To extract the DNA, proteinase K (0.2 mg/ml) was added to the tubes and the tubes were incubated at 65°C for 60 min. The swabs were removed and residual lysis buffer was extracted by centrifugation (using a 3-ml syringe barrel and sterile 15 ml tube) for 5 min at 1000g. The residual fluid was added back to the original sample. An equal volume of isopropyl alcohol was then added to each tube, the contents were mixed and the DNA was collected by centrifugation at 3500g for 10 min. The DNA pellet was rinsed once with 1 ml of 50% isopropyl alcohol and allowed to air dry. The pellet was resuspended in 1 ml of 10 µm TRIS–HCl, 10 mm EDTA buffer (pH 8.0) and placed in a 1.8-ml cryovial.
The 5-HTT gene (SLC6A4), which maps to 17q11.1–17q12, contains a 44 bp deletion in the 5′ regulatory region of the gene (Heils et al. 1996). The variable number tandem repeat in the promoter appears to be associated with variations in transcriptional activity: the long (L) variant has approximately three times the basal activity of the shorter (S) promoter with the deletion (Lesch et al. 1996). The assay is a modification of the method of Lesch et al. (Lesch et al. 1996). The primer sequences are forward, 5′- GGCGTTGCCGCTCTGAATGC-3′ (fluorescently labeled), and reverse, 5′-GAGGGACTGAGCTGGACAACCAC-3′. These primer sequences yield products of 484 or 528 bp. Two investigators scored allele sizes independently and any inconsistencies were reviewed and rerun (less than 20% of sample). Using this approach, allele frequencies were SS: n = 5(29.7%),SL : n = 10(43%),LL : n = 8(34%). Genotype distribution was in Hardy–Weinberg equilibrium, χ2 = 0.31,p = 0.58. Consistent with previous imaging research indicating a dominant S allele effect (Hariri et al. 2005) and to maximize statistical power, the S and SL alleles were combined to form an S-carrier group (n = 15) and were compared with the LL homozygotes (n = 8).
Spatial cueing task
This task is based upon the Attention Network Task developed by Posner (1980) and modified by others to incorporate emotional cues (Koster et al. 2005). Each trial sequence (shown in Fig. 2) began with a fixation cross presented in the center of visual field for 500 milliseconds followed by a face cue presented in left or right visual field for 1000 milliseconds. After cue offset, a probe (either * or **) appeared on left or right side of visual field for 250 milliseconds. Participants were to identify probe type by pushing a corresponding response button as quickly and accurately as possible. After the participant responded, the screen was blank for 500 milliseconds before the next trial began. Importantly, for 75% of trials, probes appeared on the same side of visual field as the cue (a valid trial) and for 25% of trials, probes appeared on the opposite side of visual field as the cue (an invalid trial). Both valid and invalid trials had a 50% chance of having either the single or double asterisk probe. Because some trials (i.e. invalid cues) measure shifting of attention, a probe with one or two dots is used to ensure that participants fixate on the target prior to indicating response (Fig. 2).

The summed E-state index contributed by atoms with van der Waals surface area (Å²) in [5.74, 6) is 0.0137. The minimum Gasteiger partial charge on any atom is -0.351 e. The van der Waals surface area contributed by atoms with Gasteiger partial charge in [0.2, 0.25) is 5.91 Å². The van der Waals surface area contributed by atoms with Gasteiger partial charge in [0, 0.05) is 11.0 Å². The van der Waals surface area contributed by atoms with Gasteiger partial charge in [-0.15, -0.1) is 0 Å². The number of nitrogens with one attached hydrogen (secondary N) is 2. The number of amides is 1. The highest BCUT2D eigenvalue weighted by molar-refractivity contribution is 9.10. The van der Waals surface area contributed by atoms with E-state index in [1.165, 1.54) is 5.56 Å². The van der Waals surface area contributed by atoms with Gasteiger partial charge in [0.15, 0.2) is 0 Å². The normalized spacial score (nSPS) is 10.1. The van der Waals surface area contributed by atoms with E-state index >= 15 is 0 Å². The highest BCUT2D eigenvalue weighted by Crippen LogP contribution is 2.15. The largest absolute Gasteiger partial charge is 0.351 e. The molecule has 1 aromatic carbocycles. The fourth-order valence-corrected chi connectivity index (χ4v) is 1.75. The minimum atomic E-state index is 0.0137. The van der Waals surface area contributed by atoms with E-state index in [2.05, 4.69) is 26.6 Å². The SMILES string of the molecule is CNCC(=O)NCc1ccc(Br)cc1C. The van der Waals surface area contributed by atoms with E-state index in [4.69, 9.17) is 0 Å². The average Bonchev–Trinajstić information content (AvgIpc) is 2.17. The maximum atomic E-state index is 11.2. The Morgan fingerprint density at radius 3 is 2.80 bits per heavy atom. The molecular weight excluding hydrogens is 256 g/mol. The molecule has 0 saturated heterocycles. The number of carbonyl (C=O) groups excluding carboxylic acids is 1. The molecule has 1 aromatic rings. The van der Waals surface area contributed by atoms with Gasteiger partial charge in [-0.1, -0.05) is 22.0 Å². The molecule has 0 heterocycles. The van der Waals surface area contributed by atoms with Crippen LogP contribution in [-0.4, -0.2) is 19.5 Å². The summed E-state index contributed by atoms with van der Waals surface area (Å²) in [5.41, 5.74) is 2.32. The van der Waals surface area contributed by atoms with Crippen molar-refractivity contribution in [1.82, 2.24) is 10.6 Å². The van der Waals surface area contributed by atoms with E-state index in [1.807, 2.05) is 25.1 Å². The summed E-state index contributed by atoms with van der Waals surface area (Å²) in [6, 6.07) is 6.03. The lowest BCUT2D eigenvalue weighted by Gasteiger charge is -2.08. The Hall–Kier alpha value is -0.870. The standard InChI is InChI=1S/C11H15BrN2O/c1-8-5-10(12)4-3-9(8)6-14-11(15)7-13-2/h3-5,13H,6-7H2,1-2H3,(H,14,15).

Cue stimuli were images from the ‘imStim’ collection developed by the Research Network on Early Experience and Brain Development (Tottenham et al. 2009). We selected human faces because facial expressions receive special processing priority (Farah et al. 1998), they have been used extensively in behavioral and imaging studies and are arguably more ecologically valid than written words. We selected 27 faces from each of the following categories: happy, sad and neutral. All stimuli were back projected into a screen mounted in the MRI bore and viewed through a mirror mounted on the head coil above the participant. Visual angle was approximately 16.5° from center of fixation cross to center of facial cue. Functional imaging data were collected during this task and will be presented in a separate report.
There were 324 trials presented in four blocks with the six conditions (three cue categories × two cue validity conditions) distributed equally across each block. Each block consisted of 81 trials: 20 valid trials for each stimulus category and seven invalid trials per category. Order of cue and target presentation was randomized. Participants were given short breaks between blocks and the entire task took approximately 30 min to complete.
We were primarily interested in measuring biased attention with the spatial cueing task. As suggested by Mogg et al. (2008), a general measure of attentional bias can be derived from the spatial cueing task by subtracting the reaction time (RT) cue validity effect for emotion and non-emotion cues using the following formula:
If the cue validity effect is stronger for emotion cues than neutral cues, we would observe a positive biased attention score for emotion stimuli. This would indicate that attention was maintained by emotion cues to a greater extent than by neutral cues. That is, shifting attention away from the invalid cue location takes longer for emotion cues than for neutral cues (Mogg et al. 2008). In contrast, negative values indicate maintained attention for neutral cues relative to emotion cues. Mogg et al. (2008) showed this approach is an ideal measure of attentional bias, as it does not confound attentional cueing and response slowing effects and this index is comparable with attentional bias scores obtained with other tasks (e.g. dot-probe task).